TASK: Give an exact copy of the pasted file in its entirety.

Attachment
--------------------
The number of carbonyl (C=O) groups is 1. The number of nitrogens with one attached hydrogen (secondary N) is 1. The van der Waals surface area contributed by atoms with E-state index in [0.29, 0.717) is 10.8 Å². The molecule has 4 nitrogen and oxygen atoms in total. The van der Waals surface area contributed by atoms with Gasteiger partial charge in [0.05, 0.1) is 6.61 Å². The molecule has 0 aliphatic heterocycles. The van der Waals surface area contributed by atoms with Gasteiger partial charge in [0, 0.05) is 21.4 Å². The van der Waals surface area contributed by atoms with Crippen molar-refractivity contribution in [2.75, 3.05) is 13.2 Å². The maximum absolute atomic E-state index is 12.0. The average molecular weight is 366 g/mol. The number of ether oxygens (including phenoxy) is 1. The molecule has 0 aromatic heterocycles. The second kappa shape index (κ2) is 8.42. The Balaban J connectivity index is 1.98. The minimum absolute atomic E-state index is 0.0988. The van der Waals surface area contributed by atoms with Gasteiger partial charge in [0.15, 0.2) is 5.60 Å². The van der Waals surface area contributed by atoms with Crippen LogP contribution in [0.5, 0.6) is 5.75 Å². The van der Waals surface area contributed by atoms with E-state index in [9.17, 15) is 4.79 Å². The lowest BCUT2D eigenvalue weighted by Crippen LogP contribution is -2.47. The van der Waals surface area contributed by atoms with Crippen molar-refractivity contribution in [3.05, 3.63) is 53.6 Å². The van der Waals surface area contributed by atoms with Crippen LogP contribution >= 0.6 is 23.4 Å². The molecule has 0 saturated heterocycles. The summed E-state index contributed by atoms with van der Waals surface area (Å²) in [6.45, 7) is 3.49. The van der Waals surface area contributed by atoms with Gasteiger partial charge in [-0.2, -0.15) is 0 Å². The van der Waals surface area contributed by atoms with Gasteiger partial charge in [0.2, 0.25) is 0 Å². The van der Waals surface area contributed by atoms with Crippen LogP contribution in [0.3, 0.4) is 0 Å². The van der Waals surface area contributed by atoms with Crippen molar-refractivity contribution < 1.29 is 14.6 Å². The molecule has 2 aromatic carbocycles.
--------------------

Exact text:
The number of carbonyl (C=O) groups is 1. The number of nitrogens with one attached hydrogen (secondary N) is 1. The van der Waals surface area contributed by atoms with E-state index in [0.29, 0.717) is 10.8 Å². The molecule has 4 nitrogen and oxygen atoms in total. The van der Waals surface area contributed by atoms with Gasteiger partial charge in [0.05, 0.1) is 6.61 Å². The molecule has 0 aliphatic heterocycles. The van der Waals surface area contributed by atoms with Gasteiger partial charge in [0, 0.05) is 21.4 Å². The van der Waals surface area contributed by atoms with Crippen molar-refractivity contribution in [2.75, 3.05) is 13.2 Å². The maximum absolute atomic E-state index is 12.0. The average molecular weight is 366 g/mol. The number of ether oxygens (including phenoxy) is 1. The molecule has 0 aromatic heterocycles. The second kappa shape index (κ2) is 8.42. The Balaban J connectivity index is 1.98. The minimum absolute atomic E-state index is 0.0988. The van der Waals surface area contributed by atoms with Gasteiger partial charge in [0.15, 0.2) is 5.60 Å². The van der Waals surface area contributed by atoms with Crippen LogP contribution in [0.5, 0.6) is 5.75 Å². The van der Waals surface area contributed by atoms with E-state index in [9.17, 15) is 4.79 Å². The lowest BCUT2D eigenvalue weighted by Crippen LogP contribution is -2.47. The van der Waals surface area contributed by atoms with Crippen molar-refractivity contribution in [3.05, 3.63) is 53.6 Å². The van der Waals surface area contributed by atoms with Crippen LogP contribution >= 0.6 is 23.4 Å². The molecule has 0 saturated heterocycles. The summed E-state index contributed by atoms with van der Waals surface area (Å²) in [6.45, 7) is 3.49. The van der Waals surface area contributed by atoms with Gasteiger partial charge in [-0.2, -0.15) is 0 Å². The van der Waals surface area contributed by atoms with Gasteiger partial charge in [0.2, 0.25) is 0 Å². The van der Waals surface area contributed by atoms with Crippen LogP contribution in [0.3, 0.4) is 0 Å². The van der Waals surface area contributed by atoms with Crippen molar-refractivity contribution < 1.29 is 14.6 Å². The molecule has 2 aromatic carbocycles.